17. The carrier assembly of claim 15, further comprising an urging member coupled to the nonmagnetic float and positioned to urge the float toward the magnets.
18. The carrier assembly of claim 15 wherein the magnets are arranged concentrically.
19. The carrier assembly of claim 15 wherein the magnets are arranged in a grid.
20. The carrier assembly of claim 15 wherein the magnets comprise a plurality of electromagnets.
Description
CROSS-REFERENCE TO RELATED APPLICATIONS

This application is a continuation of U.S. patent application Ser. No. 11/010,537, filed Dec. 13, 2004, now U.S. Pat. No. 6,958,001 which is a divisional of U.S. patent application Ser. No. 10/226,571, filed Aug. 23, 2002, now U.S. Pat. No. 7,004,817 both of which are incorporated herein by reference in their entireties.

TECHNICAL FIELD

The present invention relates to carrier assemblies, planarizing machines including carrier assemblies, and methods for mechanical and/or chemical-mechanical planarization of micro-device workpieces.

BACKGROUND

Mechanical and chemical-mechanical planarization processes (collectively “CMP”) remove material from the surface of micro-device workpieces in the production of microelectronic devices and other products. FIG. 1 schematically illustrates a rotary CMP machine 10 with a platen 20, a carrier head 30, and a planarizing pad 40. The CMP machine 10 may also have an under-pad 25 between an upper surface 22 of the platen 20 and a lower surface of the planarizing pad 40. A drive assembly 26 rotates the platen 20 (indicated by arrow F) and/or reciprocates the platen 20 back and forth (indicated by arrow G). Since the planarizing pad 40 is attached to the under-pad 25, the planarizing pad 40 moves with the platen 20 during planarization.

The carrier head 30 has a lower surface 32 to which a micro-device workpiece 12 may be attached, or the workpiece 12 may be attached to a resilient pad 34 under the lower surface 32. The carrier head 30 may be a weighted, free-floating wafer carrier, or an actuator assembly 36 may be attached to the carrier head 30 to impart rotational motion to the micro-device workpiece 12 (indicated by arrow J) and/or reciprocate the workpiece 12 back and forth (indicated by arrow I).

The planarizing pad 40 and a planarizing solution 44 define a planarizing medium that mechanically and/or chemically-mechanically removes material from the surface of the micro-device workpiece 12. The planarizing solution 44 may be a conventional CMP slurry with abrasive particles and chemicals that etch and/or oxidize the surface of the micro-device workpiece 12, or the planarizing solution 44 may be a “clean” non-abrasive planarizing solution without abrasive particles. In most CMP applications, abrasive slurries with abrasive particles are used on non-abrasive polishing pads, and clean non-abrasive solutions without abrasive particles are used on fixed-abrasive polishing pads.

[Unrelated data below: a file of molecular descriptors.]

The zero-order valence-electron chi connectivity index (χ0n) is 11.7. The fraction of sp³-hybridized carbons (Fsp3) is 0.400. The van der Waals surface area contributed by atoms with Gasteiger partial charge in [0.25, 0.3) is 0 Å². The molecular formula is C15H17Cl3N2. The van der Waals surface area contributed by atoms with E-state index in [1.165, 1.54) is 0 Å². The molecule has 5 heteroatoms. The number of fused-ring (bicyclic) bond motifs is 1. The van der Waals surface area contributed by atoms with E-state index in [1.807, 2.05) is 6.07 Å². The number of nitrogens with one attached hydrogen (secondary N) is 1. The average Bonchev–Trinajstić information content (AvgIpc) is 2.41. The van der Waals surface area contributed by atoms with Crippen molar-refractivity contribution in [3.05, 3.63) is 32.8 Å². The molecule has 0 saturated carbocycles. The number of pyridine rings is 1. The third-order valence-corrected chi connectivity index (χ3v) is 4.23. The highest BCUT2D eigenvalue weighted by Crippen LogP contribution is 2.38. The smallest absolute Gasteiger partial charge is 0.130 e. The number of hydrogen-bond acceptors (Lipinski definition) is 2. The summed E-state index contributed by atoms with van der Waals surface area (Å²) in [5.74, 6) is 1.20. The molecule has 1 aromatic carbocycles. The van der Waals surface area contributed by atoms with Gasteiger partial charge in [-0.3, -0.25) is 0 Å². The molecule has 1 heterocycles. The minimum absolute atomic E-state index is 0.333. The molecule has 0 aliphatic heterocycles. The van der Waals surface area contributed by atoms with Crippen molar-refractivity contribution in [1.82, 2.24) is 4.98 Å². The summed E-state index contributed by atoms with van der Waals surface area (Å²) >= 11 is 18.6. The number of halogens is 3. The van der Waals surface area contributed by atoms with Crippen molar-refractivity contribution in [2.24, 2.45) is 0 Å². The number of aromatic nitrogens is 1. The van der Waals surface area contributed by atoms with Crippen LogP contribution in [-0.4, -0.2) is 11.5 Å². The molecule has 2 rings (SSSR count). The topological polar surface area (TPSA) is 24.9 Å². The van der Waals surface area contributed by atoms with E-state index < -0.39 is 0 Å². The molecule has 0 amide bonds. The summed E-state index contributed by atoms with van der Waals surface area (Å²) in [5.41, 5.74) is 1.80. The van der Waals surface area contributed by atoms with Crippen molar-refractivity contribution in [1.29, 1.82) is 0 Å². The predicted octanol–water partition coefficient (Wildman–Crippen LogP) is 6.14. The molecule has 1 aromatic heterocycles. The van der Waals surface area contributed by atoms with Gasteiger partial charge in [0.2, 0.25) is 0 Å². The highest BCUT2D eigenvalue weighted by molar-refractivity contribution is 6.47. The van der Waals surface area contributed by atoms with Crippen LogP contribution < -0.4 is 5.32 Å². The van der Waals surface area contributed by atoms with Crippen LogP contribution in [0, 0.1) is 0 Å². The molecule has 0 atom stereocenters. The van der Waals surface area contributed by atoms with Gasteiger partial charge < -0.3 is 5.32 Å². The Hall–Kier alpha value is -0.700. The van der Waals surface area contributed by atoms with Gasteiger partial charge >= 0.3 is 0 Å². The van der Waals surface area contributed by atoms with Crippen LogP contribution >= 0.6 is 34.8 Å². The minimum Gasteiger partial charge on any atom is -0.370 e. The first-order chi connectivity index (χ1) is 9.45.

To planarize the micro-device workpiece 12 with the CMP machine 10, the carrier head 30 presses the workpiece 12 face-down against the planarizing pad 40. More specifically, the carrier head 30 generally presses the micro-device workpiece 12 against the planarizing solution 44 on a planarizing surface 42 of the planarizing pad 40, and the platen 20 and/or the carrier head 30 moves to rub the workpiece 12 against the planarizing surface 42. As the micro-device workpiece 12 rubs against the planarizing surface 42, the planarizing medium removes material from the face of the workpiece 12.

The CMP process must consistently and accurately produce a uniformly planar surface on the workpiece 12 to enable precise fabrication of circuits and photo-patterns. A nonuniform surface can result, for example, when material from certain areas of the workpiece 12 is removed more quickly than material from other areas during CMP processing. To compensate for the nonuniform removal of material, carrier heads have been developed with expandable interior and exterior bladders that exert downward forces on selected areas of the workpiece 12. These carrier heads, however, have several drawbacks. For example, the bladders typically have curved edges that make it difficult to exert a uniform downward force at the perimeter of the bladder. Additionally, the bladders cover a fairly broad area of the workpiece 12, which limits the ability to localize the downforce. Conventional bladders accordingly may not provide precise control of the localized force. For example, in some embodiments, the exterior bladders are coupled to a moveable retaining ring that slides vertically during the planarizing process. The vertical movement of the retaining ring displaces such attached bladders, which inhibits the ability of the attached bladders to provide a controlled force near the edge of the workpiece 12. Furthermore, carrier heads with multiple bladders frequently fail resulting in significant downtime for repair and/or maintenance, causing a concomitant reduction in throughput.

SUMMARY

The present invention is directed toward carrier assemblies, planarizing machines with carrier assemblies, and methods for mechanical and/or chemical-mechanical planarization of micro-device workpieces. In one embodiment, the carrier assembly includes a head having a chamber, a magnetic field source carried by the head, and a fluid with magnetic elements in the chamber. The magnetic field source has a first member that induces a magnetic field in the head. The fluid and/or the magnetic elements move within the chamber under the influence of the magnetic field source to exert a force against a discrete portion of the micro-device workpiece. In a further aspect of this embodiment, the carrier assembly includes a flexible member in the chamber. The flexible member partially defines an enclosed cavity. The magnetic field source can be any device that induces a magnetic field, such as a permanent magnet, an electromagnet, or an electrically conductive coil. Furthermore, the magnetic field source can have various magnetic members that each individually induce magnetic fields to apply different downforces to discrete regions of the workpiece. For example, these magnetic members can be configured in various shapes, such as quadrants, annular sections, and/or sectors of a grid.